Many surviving Hemi ‘Cudas have even been restored to better-than-factory condition. Some restored barn finds are powerful retorts to criticisms of the cars at the time. Award-winning restomod builders, the Ring Brothers, create their muscle cars in the way they feel they should have been made, had the technology been available. It’s always tempting to embellish the muscle car’s already intimidating looks with more horsepower, acceleration, and other performance options.


For a long time, modified cars could not earn the same amount as desirable, rare, number-matching or restored cars. Now both can earn a good sum, especially if the build quality of the former has been done by a reputable car restoration shop. The best restomods have a clean look, honour their heritage, and are regularly listed for sale at six figures. 

But remember: cars are built to spec for a reason; serious electrical problems could occur with alterations, especially if not done properly. Assess what you have first to see their condition, then research the parts you need before modifying. Upgrade components that have a history of failing; better parts from later model years could be used. Make sure they fit and are built for the vehicle. Different modifications and possibilities for improvements depend on the condition of the car and its rarity. 

Speed-related modifications can impact insurance and decrease value, such as engine and mechanical changes, alongside anything that makes the car more attractive, like new paintwork or seats. It is best to do your research and inform your insurers ahead of beginning your project. 

Changes to classics, such as preventing the dreaded tin worm, or fixing driveability issues, can be essential to their survival, and equally enhance its value. A well maintained, serviced car will also help increase its price. An exception would be a rare barn find like the Bugatti found in 2019.


Still interested? Here are steps towards muscle car modifications that can ensure your classic car’s investment value.

How To Modify Your Muscle Car

Step1: Troubleshoot it by a professional. 

Step 2: Do Your Research.

Try not to be influenced into buying things you do not need. Always keep the original parts! This is how to estimate the value of a classic car. The most expensive muscle cars, like the $3.5 million Hemi ‘Cuda sold in 2014, are restored and number-matching, with period features like blue seats and chrome side pipes. 

The highest price for a non-matching numbers car was a well-preserved 1971 Hemi ‘Cuda convertible, which sold for $2.2 million in 2007. A few million less than would normally be expected!

Step 3: Have your car Dyno-tested.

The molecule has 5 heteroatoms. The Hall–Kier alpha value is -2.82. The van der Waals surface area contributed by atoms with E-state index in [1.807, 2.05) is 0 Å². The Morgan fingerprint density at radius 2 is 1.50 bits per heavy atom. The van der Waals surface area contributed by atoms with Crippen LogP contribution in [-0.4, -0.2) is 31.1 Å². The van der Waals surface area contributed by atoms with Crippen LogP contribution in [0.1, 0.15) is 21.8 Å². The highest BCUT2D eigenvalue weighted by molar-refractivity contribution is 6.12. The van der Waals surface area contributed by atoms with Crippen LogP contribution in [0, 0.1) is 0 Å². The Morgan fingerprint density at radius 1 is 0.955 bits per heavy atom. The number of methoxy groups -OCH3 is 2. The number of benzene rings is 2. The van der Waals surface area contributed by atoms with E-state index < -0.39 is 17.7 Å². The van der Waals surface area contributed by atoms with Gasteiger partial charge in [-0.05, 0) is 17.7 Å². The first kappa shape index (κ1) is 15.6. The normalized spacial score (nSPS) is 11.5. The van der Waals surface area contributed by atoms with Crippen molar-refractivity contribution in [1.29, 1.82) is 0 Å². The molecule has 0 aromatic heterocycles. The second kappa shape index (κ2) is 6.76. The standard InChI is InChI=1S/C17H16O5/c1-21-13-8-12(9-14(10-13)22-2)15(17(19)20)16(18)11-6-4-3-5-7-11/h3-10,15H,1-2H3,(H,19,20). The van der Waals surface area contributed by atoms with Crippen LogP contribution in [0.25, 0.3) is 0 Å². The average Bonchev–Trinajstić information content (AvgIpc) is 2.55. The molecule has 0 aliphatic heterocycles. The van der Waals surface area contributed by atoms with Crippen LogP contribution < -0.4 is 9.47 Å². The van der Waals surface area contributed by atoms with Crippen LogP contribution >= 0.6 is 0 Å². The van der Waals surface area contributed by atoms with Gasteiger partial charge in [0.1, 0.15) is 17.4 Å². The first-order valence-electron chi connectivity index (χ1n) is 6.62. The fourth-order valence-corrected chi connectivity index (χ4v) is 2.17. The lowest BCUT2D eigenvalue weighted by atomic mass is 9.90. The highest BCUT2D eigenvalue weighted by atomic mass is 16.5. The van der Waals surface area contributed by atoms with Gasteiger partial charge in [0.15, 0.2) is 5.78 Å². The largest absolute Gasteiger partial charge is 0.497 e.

This will show if you have lost any horsepower over the years.

Step 4: New engine or internal upgrades.


Unfortunately, having the original engine is rare; in these cases, a reliable and fuel-efficient, modern crate engine, with the option of more horsepower, can potentially increase the value. As with other modifications listed here, it is advised to keep the old engine, as you have the choice to reverse any changes if you sell the car. 

Although not visible, internal upgrades like higher-lift camshafts, lightweight pistons and forged connecting rods, would improve your engine’s performance. If not already fitted, sway bars may help to stiffen the engine bay. 

Step 5: Improve the exhaust.

Upgraded headers with ceramic coating, pioneered by NASA, can help regain lost horsepower.

Step 6: Upgrade the ignition.

Old fashioned, point style ignitions can create wear and tear and an inconsistent spark. Replace the point system with a more reliable electronic distributor, plus HT leads and new spark plugs that will give a bigger spark and retrieve lost horses

Step 7: Upgrade the braking system.

Muscle cars need good brakes. For such a powerful car, you want it to be reliable and safe, but not lose its character. As such, safety and comfort upgrades will fare better at sale than drastic cosmetic changes. Classic 1960s American muscle cars were usually fitted with drum brakes, which are not efficient for modern traffic or as good as disc brakes, which are more efficient at dissipating heat. Ceramic or metallic pads are also a modern alternative. 

Step 8: Improve the suspension.

To improve the muscle car’s ‘waterbed’ like suspension and handling, install modern, tighter, springs and shocks, whilst disguising these components. Installing sway bars may stop the body from flexing.

This Dodge Charger Super Bee has a bespoke chassis and modern suspension by Schwartz Performance: